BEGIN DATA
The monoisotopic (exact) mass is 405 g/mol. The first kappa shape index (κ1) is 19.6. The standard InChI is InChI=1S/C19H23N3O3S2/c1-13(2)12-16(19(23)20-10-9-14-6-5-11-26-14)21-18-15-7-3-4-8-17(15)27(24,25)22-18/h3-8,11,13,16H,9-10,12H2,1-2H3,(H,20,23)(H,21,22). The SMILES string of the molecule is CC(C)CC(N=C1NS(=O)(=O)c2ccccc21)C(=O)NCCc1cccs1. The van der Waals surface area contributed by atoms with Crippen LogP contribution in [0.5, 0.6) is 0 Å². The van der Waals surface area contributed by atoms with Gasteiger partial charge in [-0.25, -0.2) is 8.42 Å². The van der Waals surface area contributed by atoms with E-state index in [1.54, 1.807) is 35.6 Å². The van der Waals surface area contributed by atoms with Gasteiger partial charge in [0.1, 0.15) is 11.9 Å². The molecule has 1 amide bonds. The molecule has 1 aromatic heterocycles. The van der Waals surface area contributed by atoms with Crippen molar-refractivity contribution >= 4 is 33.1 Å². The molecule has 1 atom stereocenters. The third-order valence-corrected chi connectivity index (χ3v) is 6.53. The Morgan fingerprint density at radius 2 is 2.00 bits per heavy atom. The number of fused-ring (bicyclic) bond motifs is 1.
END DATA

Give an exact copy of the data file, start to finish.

The monoisotopic (exact) mass is 405 g/mol. The first kappa shape index (κ1) is 19.6. The standard InChI is InChI=1S/C19H23N3O3S2/c1-13(2)12-16(19(23)20-10-9-14-6-5-11-26-14)21-18-15-7-3-4-8-17(15)27(24,25)22-18/h3-8,11,13,16H,9-10,12H2,1-2H3,(H,20,23)(H,21,22). The SMILES string of the molecule is CC(C)CC(N=C1NS(=O)(=O)c2ccccc21)C(=O)NCCc1cccs1. The van der Waals surface area contributed by atoms with Crippen LogP contribution in [0.5, 0.6) is 0 Å². The van der Waals surface area contributed by atoms with Gasteiger partial charge in [-0.25, -0.2) is 8.42 Å². The van der Waals surface area contributed by atoms with E-state index in [1.54, 1.807) is 35.6 Å². The van der Waals surface area contributed by atoms with Gasteiger partial charge in [0.1, 0.15) is 11.9 Å². The molecule has 1 amide bonds. The molecule has 1 aromatic heterocycles. The van der Waals surface area contributed by atoms with Crippen molar-refractivity contribution >= 4 is 33.1 Å². The molecule has 1 atom stereocenters. The third-order valence-corrected chi connectivity index (χ3v) is 6.53. The Morgan fingerprint density at radius 2 is 2.00 bits per heavy atom. The number of fused-ring (bicyclic) bond motifs is 1.